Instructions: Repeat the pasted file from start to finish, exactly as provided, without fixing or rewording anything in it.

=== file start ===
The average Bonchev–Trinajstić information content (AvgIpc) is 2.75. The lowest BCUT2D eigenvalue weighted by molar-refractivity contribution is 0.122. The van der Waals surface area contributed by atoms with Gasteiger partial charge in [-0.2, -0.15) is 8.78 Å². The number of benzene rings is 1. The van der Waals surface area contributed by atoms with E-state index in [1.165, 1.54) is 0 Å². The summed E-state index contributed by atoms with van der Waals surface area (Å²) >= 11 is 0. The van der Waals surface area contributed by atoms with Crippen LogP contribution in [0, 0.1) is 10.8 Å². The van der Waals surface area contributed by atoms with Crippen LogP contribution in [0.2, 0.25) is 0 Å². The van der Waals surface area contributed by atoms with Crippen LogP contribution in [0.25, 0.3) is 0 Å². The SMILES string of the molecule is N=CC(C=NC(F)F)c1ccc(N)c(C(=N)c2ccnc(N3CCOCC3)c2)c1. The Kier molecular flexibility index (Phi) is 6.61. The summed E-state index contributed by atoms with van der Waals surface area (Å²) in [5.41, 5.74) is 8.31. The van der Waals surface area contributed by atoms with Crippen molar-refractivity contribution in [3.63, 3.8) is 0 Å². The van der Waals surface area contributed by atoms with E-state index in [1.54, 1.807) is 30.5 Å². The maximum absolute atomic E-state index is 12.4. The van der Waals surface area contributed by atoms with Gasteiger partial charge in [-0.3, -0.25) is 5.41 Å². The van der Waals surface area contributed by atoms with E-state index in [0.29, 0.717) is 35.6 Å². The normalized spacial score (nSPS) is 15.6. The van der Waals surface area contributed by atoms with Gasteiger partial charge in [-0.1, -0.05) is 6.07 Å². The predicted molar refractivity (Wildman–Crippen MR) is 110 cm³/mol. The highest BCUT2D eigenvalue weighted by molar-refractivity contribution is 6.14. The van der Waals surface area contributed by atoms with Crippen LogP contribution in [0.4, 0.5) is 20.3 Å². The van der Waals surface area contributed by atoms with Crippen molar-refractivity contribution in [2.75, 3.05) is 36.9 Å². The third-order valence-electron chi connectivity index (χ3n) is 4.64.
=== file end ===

The average Bonchev–Trinajstić information content (AvgIpc) is 2.75. The lowest BCUT2D eigenvalue weighted by molar-refractivity contribution is 0.122. The van der Waals surface area contributed by atoms with Gasteiger partial charge in [-0.2, -0.15) is 8.78 Å². The number of benzene rings is 1. The van der Waals surface area contributed by atoms with E-state index in [1.165, 1.54) is 0 Å². The summed E-state index contributed by atoms with van der Waals surface area (Å²) >= 11 is 0. The van der Waals surface area contributed by atoms with Crippen LogP contribution in [0, 0.1) is 10.8 Å². The van der Waals surface area contributed by atoms with Crippen LogP contribution in [0.2, 0.25) is 0 Å². The van der Waals surface area contributed by atoms with Crippen LogP contribution in [0.25, 0.3) is 0 Å². The SMILES string of the molecule is N=CC(C=NC(F)F)c1ccc(N)c(C(=N)c2ccnc(N3CCOCC3)c2)c1. The Kier molecular flexibility index (Phi) is 6.61. The summed E-state index contributed by atoms with van der Waals surface area (Å²) in [5.41, 5.74) is 8.31. The van der Waals surface area contributed by atoms with Crippen molar-refractivity contribution in [3.63, 3.8) is 0 Å². The van der Waals surface area contributed by atoms with E-state index in [1.54, 1.807) is 30.5 Å². The maximum absolute atomic E-state index is 12.4. The van der Waals surface area contributed by atoms with Gasteiger partial charge in [-0.3, -0.25) is 5.41 Å². The van der Waals surface area contributed by atoms with E-state index in [0.29, 0.717) is 35.6 Å². The normalized spacial score (nSPS) is 15.6. The van der Waals surface area contributed by atoms with Gasteiger partial charge in [-0.1, -0.05) is 6.07 Å². The predicted molar refractivity (Wildman–Crippen MR) is 110 cm³/mol. The highest BCUT2D eigenvalue weighted by molar-refractivity contribution is 6.14. The van der Waals surface area contributed by atoms with Crippen LogP contribution in [0.4, 0.5) is 20.3 Å². The van der Waals surface area contributed by atoms with Crippen molar-refractivity contribution in [2.75, 3.05) is 36.9 Å². The third-order valence-electron chi connectivity index (χ3n) is 4.64.